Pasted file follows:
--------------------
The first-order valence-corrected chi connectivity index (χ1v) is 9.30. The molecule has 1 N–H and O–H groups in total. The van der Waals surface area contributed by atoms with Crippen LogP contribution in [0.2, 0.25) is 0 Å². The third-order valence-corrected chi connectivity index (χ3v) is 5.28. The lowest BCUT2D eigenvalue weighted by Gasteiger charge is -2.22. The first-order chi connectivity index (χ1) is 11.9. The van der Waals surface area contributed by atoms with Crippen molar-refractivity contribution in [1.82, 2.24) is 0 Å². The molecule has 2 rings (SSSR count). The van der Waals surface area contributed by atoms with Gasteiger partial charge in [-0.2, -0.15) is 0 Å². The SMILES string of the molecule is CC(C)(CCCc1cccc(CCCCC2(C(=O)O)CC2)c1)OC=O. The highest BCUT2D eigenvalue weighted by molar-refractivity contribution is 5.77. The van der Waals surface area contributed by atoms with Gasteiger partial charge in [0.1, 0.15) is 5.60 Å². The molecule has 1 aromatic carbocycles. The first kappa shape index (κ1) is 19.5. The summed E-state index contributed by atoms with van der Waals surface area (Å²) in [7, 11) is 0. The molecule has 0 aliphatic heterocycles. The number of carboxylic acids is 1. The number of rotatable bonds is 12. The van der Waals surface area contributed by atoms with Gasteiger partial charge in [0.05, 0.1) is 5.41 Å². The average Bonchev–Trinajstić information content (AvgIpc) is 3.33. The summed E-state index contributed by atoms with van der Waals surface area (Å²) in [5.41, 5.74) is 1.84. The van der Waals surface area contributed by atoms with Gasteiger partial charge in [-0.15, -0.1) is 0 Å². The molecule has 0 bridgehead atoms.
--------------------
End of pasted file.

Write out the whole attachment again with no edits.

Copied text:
The first-order valence-corrected chi connectivity index (χ1v) is 9.30. The molecule has 1 N–H and O–H groups in total. The van der Waals surface area contributed by atoms with Crippen LogP contribution in [0.2, 0.25) is 0 Å². The third-order valence-corrected chi connectivity index (χ3v) is 5.28. The lowest BCUT2D eigenvalue weighted by Gasteiger charge is -2.22. The first-order chi connectivity index (χ1) is 11.9. The van der Waals surface area contributed by atoms with Crippen molar-refractivity contribution in [1.82, 2.24) is 0 Å². The molecule has 2 rings (SSSR count). The van der Waals surface area contributed by atoms with Gasteiger partial charge in [-0.2, -0.15) is 0 Å². The SMILES string of the molecule is CC(C)(CCCc1cccc(CCCCC2(C(=O)O)CC2)c1)OC=O. The highest BCUT2D eigenvalue weighted by molar-refractivity contribution is 5.77. The van der Waals surface area contributed by atoms with Gasteiger partial charge in [0.1, 0.15) is 5.60 Å². The molecule has 1 aromatic carbocycles. The first kappa shape index (κ1) is 19.5. The summed E-state index contributed by atoms with van der Waals surface area (Å²) in [7, 11) is 0. The molecule has 0 aliphatic heterocycles. The number of carboxylic acids is 1. The number of rotatable bonds is 12. The van der Waals surface area contributed by atoms with Gasteiger partial charge in [0.05, 0.1) is 5.41 Å². The average Bonchev–Trinajstić information content (AvgIpc) is 3.33. The summed E-state index contributed by atoms with van der Waals surface area (Å²) in [5.41, 5.74) is 1.84. The van der Waals surface area contributed by atoms with Gasteiger partial charge in [-0.15, -0.1) is 0 Å². The molecule has 0 bridgehead atoms.